A question of perspective
“It’s not what happens to you, but how you respond to it that matters.” – Epictetus
So many things in life come down to a question of perspective. Someone told me a long time ago that we find what we look for; whether we expect things to go well or go badly, that’s the way that they’ll turn out. I’ve come to believe that the truth in this statement lies, not in the fact that positive people have better luck, but in the fact that when you keep your focus on the good, you always find something to lessen the impact of the negative.
Keeping a positive perspective is especially important when it comes to finances. We tend to attach a lot of emotions to money and not all of them are positive. Often our financial health is very closely connected to our emotional well-being and any kind of financial strain can very quickly impact our mood and raise our stress levels. Keeping a positive perspective when it comes to money can help you overcome periods of financial stress more easily, partly because it reduces the emotional impact of the situation and partly because it allows you to find creative solutions to resolve it. A positive perspective can also help you build wealth and create financial success because you will see money as a tool to be managed and nurtured rather than an unpleasant challenge to be wrestled with.
Over the past few months, I’ve read a number of books by or about people who have achieved great success. Every single one of them faced challenges along the way and, although the challenges were very different in nature, there were similarities in the perspective each person approached them from that I think can be applied both to finances and to life in general.
Expect the unexpected
Life throws curves and often those curves come at a time and from a direction that you just weren’t expecting. This is just as true for positive changes as it is for negative ones, but in order to be able to ride the waves, we have to be prepared to allow ourselves to be pushed in a direction we didn’t plan to go. In every scenario that I read, it was the person’s decision to accept the situation and move forward that marked the starting point of their future success. Resistance is not only futile; it can make a tough situation even tougher, especially when it comes to money. We can’t control the waves but we can learn to ride them.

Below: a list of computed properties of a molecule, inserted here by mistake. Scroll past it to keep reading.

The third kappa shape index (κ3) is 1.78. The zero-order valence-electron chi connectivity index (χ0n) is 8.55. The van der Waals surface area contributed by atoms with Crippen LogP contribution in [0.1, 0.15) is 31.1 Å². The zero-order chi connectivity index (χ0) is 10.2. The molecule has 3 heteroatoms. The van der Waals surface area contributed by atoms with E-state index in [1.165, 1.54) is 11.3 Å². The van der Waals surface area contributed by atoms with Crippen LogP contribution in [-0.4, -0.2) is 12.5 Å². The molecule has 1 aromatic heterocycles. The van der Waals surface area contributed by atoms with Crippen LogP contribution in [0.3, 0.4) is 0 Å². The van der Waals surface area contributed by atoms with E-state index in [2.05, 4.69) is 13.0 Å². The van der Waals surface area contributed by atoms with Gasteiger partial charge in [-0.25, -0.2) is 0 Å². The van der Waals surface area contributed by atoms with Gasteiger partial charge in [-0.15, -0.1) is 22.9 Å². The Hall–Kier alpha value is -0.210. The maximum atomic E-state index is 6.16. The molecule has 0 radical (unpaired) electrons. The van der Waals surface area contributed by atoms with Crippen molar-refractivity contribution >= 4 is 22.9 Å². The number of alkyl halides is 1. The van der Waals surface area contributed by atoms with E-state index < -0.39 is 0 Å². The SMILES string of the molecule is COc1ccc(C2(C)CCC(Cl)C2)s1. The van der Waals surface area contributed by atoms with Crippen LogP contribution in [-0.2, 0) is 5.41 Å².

Each person had an unwavering belief that everything would work out in the end and this meant that, even in the middle of a crisis, they never felt complete despair. Having just the faintest glimmer of hope can be all that is needed to get you back on track or inspire you to find a new solution to an existing challenge. Belief is a critical component of setting and achieving financial goals; especially when those goals are bold enough to take you far from your current situation. If you believe in your goals you will find a way to achieve them and you’ll inspire those around you to believe in them too.
Act in spite of fear
Fear is the brain’s way of deterring us from doing anything unfamiliar in order to keep us safe in our comfort zone. While this warning system can do a great job of protecting us from pain, oftentimes the warning is a false alarm that keeps us from uncovering our true potential. For many successful people, fear is simply a sign that they’re moving in the right direction; if all their research and their gut instinct tell them that something is right then acting in spite of fear is what’s necessary to take them to the next level. This is absolutely true when it comes to finances. I’ve written before about the theory that everyone has a comfort zone with money and it’s this comfort zone that can put the biggest limits on our financial success. The consequences of building wealth are overwhelmingly positive but they can also be overwhelming to someone who is just at the beginning of their journey and can’t quite wrap their head around the reality of having what they are building. When we get to a point where taking the next step is intimidating, it can be tempting to stop short; to settle for something better than what we started with but less than what we are capable of. Acting in spite of fear is what takes us to our biggest goals and allows us to feel good about the journey.
When I look back on my life, it’s very clear to me that some of the events that I thought were absolutely disastrous at the time have, in the long term, actually impacted my life in a hugely positive way. It really is a question of perspective. Choosing not to focus on the negative aspects of life’s curveballs allows you to rebound from them more quickly and with a more positive outlook. It’s said that when a door closes, somewhere a window opens. The challenge is that the window is often much less obvious than the door and whether you choose to dwell on the closed-door or to look for the open window is what makes the difference between staying put or moving on. This week why not spend some time considering those things that are causing you frustration, stress or pain; if you’ve been looking too long at a closed-door, perhaps it’s time to look for the window?